Certificate Program in Painting
Students who have completed the Certificate Program in Drawing may enter the Certificate Program in Painting. It is the natural continuation from the Drawing Program. Students build on the skills they have mastered with drawing, and move into painting in oils, first with the grisaille and then with colour. The foundations of good draughtsmanship and a keen understanding of the formal elements of shape, value and edges are needed, before tackling the complexities of composition, hue, value, chroma and the practical application of paint.
A student must complete 9 of 11 assignments.
In this first step into oil painting, a small plaster cast is painted in grisaille. Students will gain an understanding of and the ability to convey shapes, value and edges, along with the additional challenge of working in a wet medium.
Colour Cast 1
The first colour painting is that of a plaster cast, typically a life-size 3-dimensional bust. It is a larger painting than the grisaille, and muted tones of the white bust are offset against a neutral colour background, a foreground and a frontispiece that create the illusion of depth..
Colour Cast 2
The second colour painting is a larger plaster cast, either of a whole figure or torso. An added element of complexity is the drapery that surrounds the cast. Drapery required the student to understand and convey passages of flatness, with a movement of tone, as well as all the different variations of the folds.
The value of making Mastercopies is for the student to learn from a Master Artist by replicating the techniques employed by the Master in completing a painting. In the copying process, the student leans experientially how to use value, turn form, and achieve a harmonious balance. Understanding these concepts adds to the visual vocabulary of the student.
The lessons learned in the Grisaille Mastercopy are used and amplified in the colour Mastercopy. Students choose a figurative work from their favourite Master painter, to learn and internalize the methods of that painter. The student is encouraged to research different artists and emulate a style that has personal appeal.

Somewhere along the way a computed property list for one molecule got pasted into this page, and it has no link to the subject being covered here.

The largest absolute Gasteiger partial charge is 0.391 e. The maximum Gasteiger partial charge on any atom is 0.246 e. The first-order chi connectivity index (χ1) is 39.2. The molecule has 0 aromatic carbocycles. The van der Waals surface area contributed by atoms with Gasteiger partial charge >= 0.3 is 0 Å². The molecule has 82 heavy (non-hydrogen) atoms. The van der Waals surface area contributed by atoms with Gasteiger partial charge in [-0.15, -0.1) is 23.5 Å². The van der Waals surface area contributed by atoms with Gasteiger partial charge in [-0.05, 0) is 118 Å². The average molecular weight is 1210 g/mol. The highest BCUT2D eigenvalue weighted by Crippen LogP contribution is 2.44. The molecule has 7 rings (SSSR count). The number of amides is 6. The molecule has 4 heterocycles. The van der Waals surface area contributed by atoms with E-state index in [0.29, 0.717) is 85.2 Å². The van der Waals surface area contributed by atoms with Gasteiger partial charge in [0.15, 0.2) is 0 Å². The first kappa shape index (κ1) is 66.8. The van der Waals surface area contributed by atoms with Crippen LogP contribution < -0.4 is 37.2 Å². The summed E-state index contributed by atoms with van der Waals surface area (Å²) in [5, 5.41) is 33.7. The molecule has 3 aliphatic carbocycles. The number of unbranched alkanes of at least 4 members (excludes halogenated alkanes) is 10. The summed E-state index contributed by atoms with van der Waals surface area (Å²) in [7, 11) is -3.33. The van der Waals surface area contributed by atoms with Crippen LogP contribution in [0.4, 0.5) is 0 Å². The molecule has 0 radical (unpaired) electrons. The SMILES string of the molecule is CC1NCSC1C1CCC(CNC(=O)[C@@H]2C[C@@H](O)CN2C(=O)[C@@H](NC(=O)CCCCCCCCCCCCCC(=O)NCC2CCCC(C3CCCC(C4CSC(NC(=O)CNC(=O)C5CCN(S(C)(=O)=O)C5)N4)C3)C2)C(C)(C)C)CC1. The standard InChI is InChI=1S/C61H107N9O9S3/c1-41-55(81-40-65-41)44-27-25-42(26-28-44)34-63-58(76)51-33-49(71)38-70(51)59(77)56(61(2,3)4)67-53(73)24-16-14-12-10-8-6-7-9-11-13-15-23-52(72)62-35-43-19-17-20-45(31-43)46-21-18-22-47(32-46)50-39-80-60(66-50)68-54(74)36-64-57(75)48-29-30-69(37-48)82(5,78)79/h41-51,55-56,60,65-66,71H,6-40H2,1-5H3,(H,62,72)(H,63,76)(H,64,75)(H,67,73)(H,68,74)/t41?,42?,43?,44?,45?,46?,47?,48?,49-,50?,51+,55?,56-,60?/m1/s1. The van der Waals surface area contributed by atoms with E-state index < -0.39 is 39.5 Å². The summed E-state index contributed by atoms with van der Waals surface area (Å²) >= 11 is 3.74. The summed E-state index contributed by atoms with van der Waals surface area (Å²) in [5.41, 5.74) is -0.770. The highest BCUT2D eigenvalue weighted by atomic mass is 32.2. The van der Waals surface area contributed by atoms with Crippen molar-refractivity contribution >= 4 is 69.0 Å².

Still Life 1
The assignment of the first Still Life is to paint a shiny white object with a brilliant highlight, together with a red cloth, and a piece of greenery to offset the red. It is an exercise in value control and glazing techniques, while employing the skills of rendering learned from the cast paintings, and the drapery of the second colour cast.
Still Life 2
This is the Tenebrist painting. The student creates a shadow box and a sense of depth and atmosphere. Composition is of the utmost importance, and the student learns to compose the picture by their choice and placement of objects. The scene emerges out of depth, and overlaps the foreground into the viewer’s space.
Still Life 3
In this assignment, the student concentrates on texture. The background itself is a discernable object, and the objects in the painting must display a variety of textures. Mastering old wood, velvet, metal, leather and dusty objects all make for virtuoso painting skills.
Still Life 4
This Still Life assignment requires the student to use perishable objects which need to be replaced during the timeframe of the painting. This is a procedure that will be used many times over the course of a Still Life painter’s career.
Portrait with Costume
This assignment integrates the student’s life painting skills with those of painting drapery from earlier Cast and Still Life projects. Drapery translates into clothing. Skin tones and knowledge of anatomy are used to convey a convincing portrait. This painting must be done from life.
The Self-Portrait combines a number of skills; mastery of portraiture, drapery, clothing, and a meaningful and symbolic background. This is painting from life with the use and interpretation of photographic references. A Self-Portrait is compelling to audiences as it is a glimpse into an artist’s view of himself.